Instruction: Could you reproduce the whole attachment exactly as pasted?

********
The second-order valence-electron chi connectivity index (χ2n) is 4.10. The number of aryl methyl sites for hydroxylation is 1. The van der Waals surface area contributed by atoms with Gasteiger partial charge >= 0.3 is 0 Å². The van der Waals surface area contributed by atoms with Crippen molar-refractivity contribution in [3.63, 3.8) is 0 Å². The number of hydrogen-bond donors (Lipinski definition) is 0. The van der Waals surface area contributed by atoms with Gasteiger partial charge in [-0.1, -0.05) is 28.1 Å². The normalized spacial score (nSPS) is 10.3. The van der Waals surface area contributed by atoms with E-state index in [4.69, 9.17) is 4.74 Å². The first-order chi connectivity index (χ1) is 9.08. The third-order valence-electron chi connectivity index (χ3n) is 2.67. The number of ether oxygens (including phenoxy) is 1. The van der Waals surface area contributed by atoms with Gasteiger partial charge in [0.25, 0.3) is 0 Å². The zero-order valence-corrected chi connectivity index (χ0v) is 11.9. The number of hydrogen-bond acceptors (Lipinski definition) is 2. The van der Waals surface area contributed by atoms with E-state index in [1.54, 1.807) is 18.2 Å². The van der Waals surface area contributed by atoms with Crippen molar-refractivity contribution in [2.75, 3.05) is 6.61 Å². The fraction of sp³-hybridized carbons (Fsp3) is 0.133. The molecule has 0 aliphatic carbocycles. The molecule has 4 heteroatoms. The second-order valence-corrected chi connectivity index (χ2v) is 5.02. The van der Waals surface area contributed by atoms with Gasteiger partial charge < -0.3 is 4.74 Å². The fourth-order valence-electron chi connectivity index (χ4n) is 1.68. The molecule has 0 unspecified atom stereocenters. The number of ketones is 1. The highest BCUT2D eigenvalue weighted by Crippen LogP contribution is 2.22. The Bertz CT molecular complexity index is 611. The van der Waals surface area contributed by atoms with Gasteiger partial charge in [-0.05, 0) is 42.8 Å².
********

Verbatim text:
The second-order valence-electron chi connectivity index (χ2n) is 4.10. The number of aryl methyl sites for hydroxylation is 1. The van der Waals surface area contributed by atoms with Gasteiger partial charge >= 0.3 is 0 Å². The van der Waals surface area contributed by atoms with Crippen molar-refractivity contribution in [3.63, 3.8) is 0 Å². The number of hydrogen-bond donors (Lipinski definition) is 0. The van der Waals surface area contributed by atoms with Gasteiger partial charge in [-0.1, -0.05) is 28.1 Å². The normalized spacial score (nSPS) is 10.3. The van der Waals surface area contributed by atoms with E-state index in [4.69, 9.17) is 4.74 Å². The first-order chi connectivity index (χ1) is 9.08. The third-order valence-electron chi connectivity index (χ3n) is 2.67. The number of ether oxygens (including phenoxy) is 1. The van der Waals surface area contributed by atoms with Gasteiger partial charge in [0.25, 0.3) is 0 Å². The zero-order valence-corrected chi connectivity index (χ0v) is 11.9. The number of hydrogen-bond acceptors (Lipinski definition) is 2. The van der Waals surface area contributed by atoms with E-state index in [1.54, 1.807) is 18.2 Å². The van der Waals surface area contributed by atoms with Crippen molar-refractivity contribution in [2.75, 3.05) is 6.61 Å². The fraction of sp³-hybridized carbons (Fsp3) is 0.133. The molecule has 0 aliphatic carbocycles. The molecule has 4 heteroatoms. The second-order valence-corrected chi connectivity index (χ2v) is 5.02. The van der Waals surface area contributed by atoms with Gasteiger partial charge < -0.3 is 4.74 Å². The fourth-order valence-electron chi connectivity index (χ4n) is 1.68. The molecule has 0 unspecified atom stereocenters. The number of ketones is 1. The highest BCUT2D eigenvalue weighted by Crippen LogP contribution is 2.22. The Bertz CT molecular complexity index is 611. The van der Waals surface area contributed by atoms with Gasteiger partial charge in [-0.05, 0) is 42.8 Å².